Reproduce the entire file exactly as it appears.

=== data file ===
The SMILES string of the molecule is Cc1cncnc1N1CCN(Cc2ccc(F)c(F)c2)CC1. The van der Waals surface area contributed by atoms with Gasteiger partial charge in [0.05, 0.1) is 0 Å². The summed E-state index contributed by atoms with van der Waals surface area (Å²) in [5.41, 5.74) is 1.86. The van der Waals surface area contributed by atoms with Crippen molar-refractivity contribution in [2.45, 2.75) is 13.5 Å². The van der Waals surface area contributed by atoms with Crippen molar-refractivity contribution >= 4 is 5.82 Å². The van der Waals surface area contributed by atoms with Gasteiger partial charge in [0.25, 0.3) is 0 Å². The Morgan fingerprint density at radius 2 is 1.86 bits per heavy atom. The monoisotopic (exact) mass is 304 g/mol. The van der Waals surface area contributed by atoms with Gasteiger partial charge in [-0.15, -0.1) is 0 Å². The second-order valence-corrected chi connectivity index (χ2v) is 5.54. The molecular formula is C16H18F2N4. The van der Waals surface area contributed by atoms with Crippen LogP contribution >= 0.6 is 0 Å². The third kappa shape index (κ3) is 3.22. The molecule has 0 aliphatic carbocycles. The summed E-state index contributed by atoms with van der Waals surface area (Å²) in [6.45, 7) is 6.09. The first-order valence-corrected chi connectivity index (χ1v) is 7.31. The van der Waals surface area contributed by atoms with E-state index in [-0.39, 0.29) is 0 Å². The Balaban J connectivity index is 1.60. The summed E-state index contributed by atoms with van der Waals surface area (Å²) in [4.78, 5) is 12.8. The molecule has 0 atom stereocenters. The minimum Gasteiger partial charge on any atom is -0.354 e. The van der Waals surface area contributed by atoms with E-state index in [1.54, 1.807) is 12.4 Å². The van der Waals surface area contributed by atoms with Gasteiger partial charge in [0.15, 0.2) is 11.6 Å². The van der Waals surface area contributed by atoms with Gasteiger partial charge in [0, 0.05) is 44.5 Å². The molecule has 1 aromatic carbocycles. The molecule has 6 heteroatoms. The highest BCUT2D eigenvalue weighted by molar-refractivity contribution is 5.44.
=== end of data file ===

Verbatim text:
The SMILES string of the molecule is Cc1cncnc1N1CCN(Cc2ccc(F)c(F)c2)CC1. The van der Waals surface area contributed by atoms with Gasteiger partial charge in [0.05, 0.1) is 0 Å². The summed E-state index contributed by atoms with van der Waals surface area (Å²) in [5.41, 5.74) is 1.86. The van der Waals surface area contributed by atoms with Crippen molar-refractivity contribution in [2.45, 2.75) is 13.5 Å². The van der Waals surface area contributed by atoms with Crippen molar-refractivity contribution >= 4 is 5.82 Å². The van der Waals surface area contributed by atoms with Gasteiger partial charge in [0.25, 0.3) is 0 Å². The Morgan fingerprint density at radius 2 is 1.86 bits per heavy atom. The monoisotopic (exact) mass is 304 g/mol. The van der Waals surface area contributed by atoms with Gasteiger partial charge in [-0.15, -0.1) is 0 Å². The second-order valence-corrected chi connectivity index (χ2v) is 5.54. The molecular formula is C16H18F2N4. The van der Waals surface area contributed by atoms with Crippen LogP contribution >= 0.6 is 0 Å². The third kappa shape index (κ3) is 3.22. The molecule has 0 aliphatic carbocycles. The summed E-state index contributed by atoms with van der Waals surface area (Å²) in [6.45, 7) is 6.09. The first-order valence-corrected chi connectivity index (χ1v) is 7.31. The van der Waals surface area contributed by atoms with E-state index in [-0.39, 0.29) is 0 Å². The Balaban J connectivity index is 1.60. The summed E-state index contributed by atoms with van der Waals surface area (Å²) in [4.78, 5) is 12.8. The molecule has 0 atom stereocenters. The minimum Gasteiger partial charge on any atom is -0.354 e. The van der Waals surface area contributed by atoms with E-state index in [1.54, 1.807) is 12.4 Å². The van der Waals surface area contributed by atoms with Gasteiger partial charge in [0.15, 0.2) is 11.6 Å². The van der Waals surface area contributed by atoms with Gasteiger partial charge in [0, 0.05) is 44.5 Å². The molecule has 1 aromatic carbocycles. The molecule has 6 heteroatoms. The highest BCUT2D eigenvalue weighted by molar-refractivity contribution is 5.44.